“To be able to be excited to go in the clubhouse and see the same guys every day, it’s important. And we had a really good thing going in spring training part one. For this summer camp, I don’t think anything is going to change outside of the fact that we’re in two different clubhouses. Once the real thing kicks off and we’re all in the same clubhouse, I expect it to pick back up.”
LeBlanc said he got up to six innings during a live BP session at home but said that will in no way simulate pitching that many innings in a big league game. He added that the first day on Friday was every bit as strange as you might have imagined. Players not all in the same clubhouse. No tables in the food room and no couches in the clubhouse.
Hanging out is not encouraged. Physical distancing and staying healthy is.
“It’s pretty weird, to say the least,” said LeBlanc. “Washed my hands before and after in the bullpen, which was kind of strange. But the goal right now is to use these next 20 days and get ready as best we can. With so many unknowns, there is always going to be a reservation here and there. Outside of that, you understand you have a job to do. The last 13-14 years, this is all I’ve known. You want to get back to normal as much as possible. As players we just want to get out and play baseball.”
As this unique season approaches, being a good teammate means more than being a productive player and/or leading in the clubhouse or helping teammates. It can mean staying healthy and trying to encourage your teammates to keep up with the extensive protocols in place.
“There is no doubt that our training staff and the Orioles organization has done an outstanding job of implementing social distancing and putting up barriers between us and fans,” said Chris Davis. “Obviously, we’re not going to have fans at the game, and they are making sure it’s a safe and clean environment for us.
“But a lot of accountability is on the players’ part, to make sure we’re following these protocols and helping each other out. If you happen to get the virus and you’re doing everything the right way, that’s one thing. But if you’re doing things you shouldn’t be doing and get sick, you’re going to have to answer to a clubhouse full of guys.”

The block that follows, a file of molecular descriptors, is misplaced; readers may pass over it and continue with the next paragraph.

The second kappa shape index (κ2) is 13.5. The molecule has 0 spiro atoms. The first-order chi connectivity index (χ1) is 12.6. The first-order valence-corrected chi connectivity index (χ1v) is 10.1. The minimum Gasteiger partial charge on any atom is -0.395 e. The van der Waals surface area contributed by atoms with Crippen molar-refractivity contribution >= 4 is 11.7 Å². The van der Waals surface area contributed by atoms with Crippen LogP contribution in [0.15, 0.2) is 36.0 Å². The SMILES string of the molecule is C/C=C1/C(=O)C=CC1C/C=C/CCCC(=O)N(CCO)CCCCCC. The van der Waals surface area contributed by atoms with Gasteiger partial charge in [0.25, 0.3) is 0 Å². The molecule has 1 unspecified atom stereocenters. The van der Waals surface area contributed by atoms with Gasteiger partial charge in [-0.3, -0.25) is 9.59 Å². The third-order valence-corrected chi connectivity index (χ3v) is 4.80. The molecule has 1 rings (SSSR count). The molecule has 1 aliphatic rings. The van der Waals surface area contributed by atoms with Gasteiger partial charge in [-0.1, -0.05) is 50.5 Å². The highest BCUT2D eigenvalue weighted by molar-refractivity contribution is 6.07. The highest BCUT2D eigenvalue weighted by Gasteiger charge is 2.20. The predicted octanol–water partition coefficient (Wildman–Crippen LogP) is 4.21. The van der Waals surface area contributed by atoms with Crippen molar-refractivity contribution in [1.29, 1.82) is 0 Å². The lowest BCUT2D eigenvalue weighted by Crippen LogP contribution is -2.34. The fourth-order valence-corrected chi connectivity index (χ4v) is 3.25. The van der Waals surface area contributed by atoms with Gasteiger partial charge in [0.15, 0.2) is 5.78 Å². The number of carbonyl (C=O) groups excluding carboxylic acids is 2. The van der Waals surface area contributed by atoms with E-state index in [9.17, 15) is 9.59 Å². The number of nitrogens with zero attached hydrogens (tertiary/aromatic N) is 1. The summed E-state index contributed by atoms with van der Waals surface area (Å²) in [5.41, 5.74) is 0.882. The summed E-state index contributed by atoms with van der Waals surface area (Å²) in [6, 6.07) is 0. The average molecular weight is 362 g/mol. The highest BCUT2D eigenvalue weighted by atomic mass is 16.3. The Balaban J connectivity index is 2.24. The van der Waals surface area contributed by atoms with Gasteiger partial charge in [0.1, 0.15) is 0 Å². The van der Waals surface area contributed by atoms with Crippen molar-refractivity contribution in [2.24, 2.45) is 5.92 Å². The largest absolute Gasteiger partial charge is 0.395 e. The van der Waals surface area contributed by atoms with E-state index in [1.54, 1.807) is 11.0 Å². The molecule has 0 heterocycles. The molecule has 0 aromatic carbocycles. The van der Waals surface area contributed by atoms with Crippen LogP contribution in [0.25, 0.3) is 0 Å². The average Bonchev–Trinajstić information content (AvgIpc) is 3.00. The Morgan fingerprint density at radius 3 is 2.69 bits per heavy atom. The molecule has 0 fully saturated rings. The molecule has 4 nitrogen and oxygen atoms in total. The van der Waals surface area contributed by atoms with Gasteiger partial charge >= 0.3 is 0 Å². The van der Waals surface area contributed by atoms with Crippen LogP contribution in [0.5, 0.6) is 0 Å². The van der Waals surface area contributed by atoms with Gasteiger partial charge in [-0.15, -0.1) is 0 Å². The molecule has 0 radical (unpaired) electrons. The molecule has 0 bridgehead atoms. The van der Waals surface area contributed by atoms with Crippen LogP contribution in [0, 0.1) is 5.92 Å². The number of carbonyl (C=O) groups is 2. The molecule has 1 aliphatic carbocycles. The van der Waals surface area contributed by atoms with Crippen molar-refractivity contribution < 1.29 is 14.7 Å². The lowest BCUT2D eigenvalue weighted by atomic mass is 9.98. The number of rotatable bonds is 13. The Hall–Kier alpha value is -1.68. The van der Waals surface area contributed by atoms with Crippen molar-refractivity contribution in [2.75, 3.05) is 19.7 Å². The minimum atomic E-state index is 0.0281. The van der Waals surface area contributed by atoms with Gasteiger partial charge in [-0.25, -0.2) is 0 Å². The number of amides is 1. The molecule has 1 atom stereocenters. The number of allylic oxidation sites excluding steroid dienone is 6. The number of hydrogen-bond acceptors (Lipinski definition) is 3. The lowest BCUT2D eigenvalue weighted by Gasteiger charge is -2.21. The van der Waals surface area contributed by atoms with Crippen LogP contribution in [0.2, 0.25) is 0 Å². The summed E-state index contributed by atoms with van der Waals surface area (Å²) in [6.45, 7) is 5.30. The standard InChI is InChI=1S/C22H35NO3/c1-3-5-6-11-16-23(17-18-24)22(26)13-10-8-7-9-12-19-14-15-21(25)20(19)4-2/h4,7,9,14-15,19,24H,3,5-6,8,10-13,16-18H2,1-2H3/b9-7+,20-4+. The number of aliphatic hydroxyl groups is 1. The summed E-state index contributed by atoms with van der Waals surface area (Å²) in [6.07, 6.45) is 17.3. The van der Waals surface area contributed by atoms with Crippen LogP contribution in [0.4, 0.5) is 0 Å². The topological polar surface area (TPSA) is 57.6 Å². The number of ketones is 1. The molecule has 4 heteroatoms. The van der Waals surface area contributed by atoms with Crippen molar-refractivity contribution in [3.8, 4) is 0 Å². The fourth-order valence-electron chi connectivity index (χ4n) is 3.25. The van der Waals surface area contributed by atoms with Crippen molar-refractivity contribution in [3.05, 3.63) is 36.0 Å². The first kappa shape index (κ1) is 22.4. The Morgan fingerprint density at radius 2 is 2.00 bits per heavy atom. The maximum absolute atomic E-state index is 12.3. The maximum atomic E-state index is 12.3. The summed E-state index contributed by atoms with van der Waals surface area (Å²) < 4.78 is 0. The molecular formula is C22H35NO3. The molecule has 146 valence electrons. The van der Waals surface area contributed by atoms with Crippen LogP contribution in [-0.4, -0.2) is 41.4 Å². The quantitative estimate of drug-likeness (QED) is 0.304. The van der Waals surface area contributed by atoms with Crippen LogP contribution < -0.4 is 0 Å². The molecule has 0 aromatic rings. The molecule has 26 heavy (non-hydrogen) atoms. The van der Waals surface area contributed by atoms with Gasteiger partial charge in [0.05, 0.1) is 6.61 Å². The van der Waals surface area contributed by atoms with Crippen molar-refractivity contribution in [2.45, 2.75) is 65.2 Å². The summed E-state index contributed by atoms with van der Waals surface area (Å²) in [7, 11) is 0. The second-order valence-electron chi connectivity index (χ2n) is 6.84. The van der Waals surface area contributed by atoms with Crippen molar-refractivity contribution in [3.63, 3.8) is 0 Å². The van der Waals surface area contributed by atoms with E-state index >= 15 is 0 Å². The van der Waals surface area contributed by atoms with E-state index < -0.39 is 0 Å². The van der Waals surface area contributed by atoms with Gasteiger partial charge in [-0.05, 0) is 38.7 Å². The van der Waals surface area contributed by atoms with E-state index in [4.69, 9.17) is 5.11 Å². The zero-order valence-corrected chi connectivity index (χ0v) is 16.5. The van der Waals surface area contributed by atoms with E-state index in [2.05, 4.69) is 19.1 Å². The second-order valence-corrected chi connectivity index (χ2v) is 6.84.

First test results announced: Major League Baseball announced yesterday the first results of COVID-19 testing. I would have to think the results were about as good as could have been expected.
Here is the MLB press release:
Major League Baseball and the Major League Baseball Players Association jointly announced today the first set of results for the COVID-19 testing conducted as part of the mandatory Intake Screening process under MLB’s COVID-19 Health Monitoring & Testing Plan, prior to the workouts and full baseball activities that are beginning (Friday). The independent Utah laboratory has reported the results through the first week of intake testing.
• The total number of positive tests is 38, which is 1.2% of the 3,185 total samples collected and tested.
• Thirty-one (31) of these 38 positives are players and seven (7) are staff members.
• Nineteen (19) different Clubs have had one or more individuals test positive during intake testing.
Some teams were reportedly not included in these results. The Orioles might be among them, but we don’t know for sure. But Hyde said the team’s Dominican-born players were not taking part in yesterday’s workout because they were still going through testing. He would not say if anyone was not participating Friday because of positive COVID tests.